By Bill Hewitt
Updated July 07, 2003 12:00 PM

A pregnant young woman suddenly disappears under mysterious circumstances. Nearly three months later her body washes up in San Francisco Bay, missing its head and several limbs. No one who knew the vibrant and attractive victim, due to give birth the week after she vanished, can believe she’s met such a ghastly end.

Sound familiar? But these remains, recovered last July 24, belonged to Evelyn Hernandez, a 24-year-old Salvadoran immigrant and single mother—not Laci Peterson. There was no saturation media coverage of the murder, no massive police investigation or hefty reward offered. And nearly a year later no one has been arrested in the case, all of which has left Hernandez’s friends and family outraged over what they see as a double standard of justice. “The police and journalists ignored my sister because she was poor and from El Salvador,” says Olivia Hernandez, 30, a student in Arlington, Va. “She wasn’t middle-class and married, like Laci Peterson.”

One person who agrees that the Hernandez homicide deserves a much closer look is Mark Geragos, the lawyer for Scott Peterson, who is in the county jail in Modesto, Calif., awaiting trial in his wife’s murder. Before a judicial gag order banned him from speaking out, Geragos raised the possibility that, given their similarities, the Hernandez and Peterson killings could be the work of the same person or persons, perhaps even a cult. On May 29 Geragos formally requested all the police records in the Hernandez case to explore possible connections.

Authorities insist that Hernandez and Peterson were not killed by the same person, and that they have done everything possible to track down Hernandez’s killer. (Her 6-year-old son, Alex, is also missing and presumed dead.) “We try and check out every promising lead that comes in,” says Inspector Holly Pera of the San Francisco Police, who is in charge of the case and who admits little progress has been made. Investigators have questioned Hernandez’s boyfriend, Herman Aguilera, 37, though he has not been arrested or even named as a suspect.

Whatever parallels Hernandez’s death has with Peterson’s, her life was decidedly different. Born in El Salvador, she came to the United States at 14 to join her mother, Maria Luisa, who had fled her country’s civil war. She enrolled in school and began taking extra English classes. “At first she was a shy, simple girl, but I could see she was intelligent,” says Berta Hernandez (no relation to Evelyn), who works at a Latino youth center in San Francisco’s Mission District and became a mentor to the girl. “She studied hard and was responsible.” Evelyn soon developed a keen interest in acting and performed in many plays at the center. At 17 she had her son, Alex, out of wedlock but managed to finish school anyway. After graduation she took a series of jobs—nurse’s aide, store clerk, waitress—to make ends meet. What she really wanted was to get married and settle down. “She was so lonely,” says her close friend Twiggy Damy. “It’s hard to be a single mother.”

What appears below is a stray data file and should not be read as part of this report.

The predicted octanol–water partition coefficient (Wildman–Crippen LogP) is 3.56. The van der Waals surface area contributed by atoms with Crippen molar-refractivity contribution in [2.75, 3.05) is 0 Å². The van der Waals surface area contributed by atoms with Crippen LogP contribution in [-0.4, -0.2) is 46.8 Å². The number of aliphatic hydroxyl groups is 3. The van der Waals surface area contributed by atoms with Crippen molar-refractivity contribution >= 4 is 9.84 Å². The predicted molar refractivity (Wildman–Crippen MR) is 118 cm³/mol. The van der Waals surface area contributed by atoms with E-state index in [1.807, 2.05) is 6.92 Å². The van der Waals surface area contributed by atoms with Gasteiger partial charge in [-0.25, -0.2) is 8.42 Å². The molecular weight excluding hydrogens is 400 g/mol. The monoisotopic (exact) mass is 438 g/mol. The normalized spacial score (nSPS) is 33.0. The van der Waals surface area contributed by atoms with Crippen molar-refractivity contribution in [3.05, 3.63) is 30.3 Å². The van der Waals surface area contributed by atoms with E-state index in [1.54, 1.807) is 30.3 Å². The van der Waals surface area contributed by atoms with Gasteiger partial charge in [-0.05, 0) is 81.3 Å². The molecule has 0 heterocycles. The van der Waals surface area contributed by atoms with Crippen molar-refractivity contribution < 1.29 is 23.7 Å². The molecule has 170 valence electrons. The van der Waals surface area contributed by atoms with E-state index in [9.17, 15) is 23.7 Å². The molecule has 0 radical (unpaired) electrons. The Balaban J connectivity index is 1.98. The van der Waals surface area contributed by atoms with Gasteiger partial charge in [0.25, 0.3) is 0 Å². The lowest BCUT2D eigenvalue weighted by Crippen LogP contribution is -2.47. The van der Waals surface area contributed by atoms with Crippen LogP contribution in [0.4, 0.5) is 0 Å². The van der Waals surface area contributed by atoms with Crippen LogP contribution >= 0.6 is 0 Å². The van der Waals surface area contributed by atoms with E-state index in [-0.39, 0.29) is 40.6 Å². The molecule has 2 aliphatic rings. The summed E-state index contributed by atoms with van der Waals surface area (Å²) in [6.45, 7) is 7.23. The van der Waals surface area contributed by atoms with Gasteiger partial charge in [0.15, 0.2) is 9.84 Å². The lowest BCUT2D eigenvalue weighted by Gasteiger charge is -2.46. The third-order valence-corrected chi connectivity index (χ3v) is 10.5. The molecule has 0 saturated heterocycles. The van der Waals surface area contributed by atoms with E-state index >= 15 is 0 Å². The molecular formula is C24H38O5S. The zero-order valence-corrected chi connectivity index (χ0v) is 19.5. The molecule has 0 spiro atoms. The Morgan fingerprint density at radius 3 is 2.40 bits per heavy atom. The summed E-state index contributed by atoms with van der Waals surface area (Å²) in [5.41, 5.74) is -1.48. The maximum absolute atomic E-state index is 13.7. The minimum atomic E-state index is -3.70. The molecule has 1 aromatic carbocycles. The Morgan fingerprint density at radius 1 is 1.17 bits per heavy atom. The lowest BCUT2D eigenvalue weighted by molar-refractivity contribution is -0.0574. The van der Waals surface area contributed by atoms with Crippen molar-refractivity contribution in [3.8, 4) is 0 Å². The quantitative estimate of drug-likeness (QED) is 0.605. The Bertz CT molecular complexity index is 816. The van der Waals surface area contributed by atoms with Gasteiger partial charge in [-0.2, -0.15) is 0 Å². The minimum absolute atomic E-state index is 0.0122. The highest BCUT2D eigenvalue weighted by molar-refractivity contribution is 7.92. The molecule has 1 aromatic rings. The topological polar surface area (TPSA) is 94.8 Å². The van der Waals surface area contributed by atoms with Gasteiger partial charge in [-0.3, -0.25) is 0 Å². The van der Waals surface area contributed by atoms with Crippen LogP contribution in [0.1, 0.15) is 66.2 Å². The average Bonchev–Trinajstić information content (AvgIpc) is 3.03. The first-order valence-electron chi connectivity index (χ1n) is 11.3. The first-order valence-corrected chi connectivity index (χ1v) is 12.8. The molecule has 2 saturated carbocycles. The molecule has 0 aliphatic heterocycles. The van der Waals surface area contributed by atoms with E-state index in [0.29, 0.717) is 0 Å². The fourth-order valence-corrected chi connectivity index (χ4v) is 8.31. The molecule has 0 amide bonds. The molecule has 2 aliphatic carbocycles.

About five years ago she met Aguilera, who works as a mechanic at San Francisco International Airport, and began dating him. She hoped the relationship would work out. But toward the end of 2001, not long after she had gotten pregnant by Aguilera, she discovered he was already married. At the time she vanished, on May 1 of last year, she had recently told Aguilera she no longer wanted to see him. “We’re watching the boyfriend,” says Inspector Pera. “We don’t have enough credible evidence to charge him with anything.”

Evelyn’s family and friends wonder why police didn’t do more in the first days to publicize her disappearance. Investigators didn’t hold their first news conference until a month later, and the mayor’s office did not offer a $10,000 reward until a year later (in the Peterson case the family and other private parties had posted a $500,000 reward within a week). “Why did the authorities wait so long?” asks Hernandez’s friend Maria Rinaldi. “It’s discrimination, clear and simple.” Her other friend Damy puts a slightly different spin on it. “Laci Peterson has a family,” she points out. “Evelyn didn’t have people to pressure the police and the media.”

At least now the Hernandez case has begun to attract more attention from news organizations. America’s Most Wanted, for instance, is scheduled to air a segment soon on the murder. “Laci was beautiful, bright with a beautiful smile,” says Damy. “But Evelyn was beautiful, too.”

Bill Hewitt

Ron Arias in Los Angeles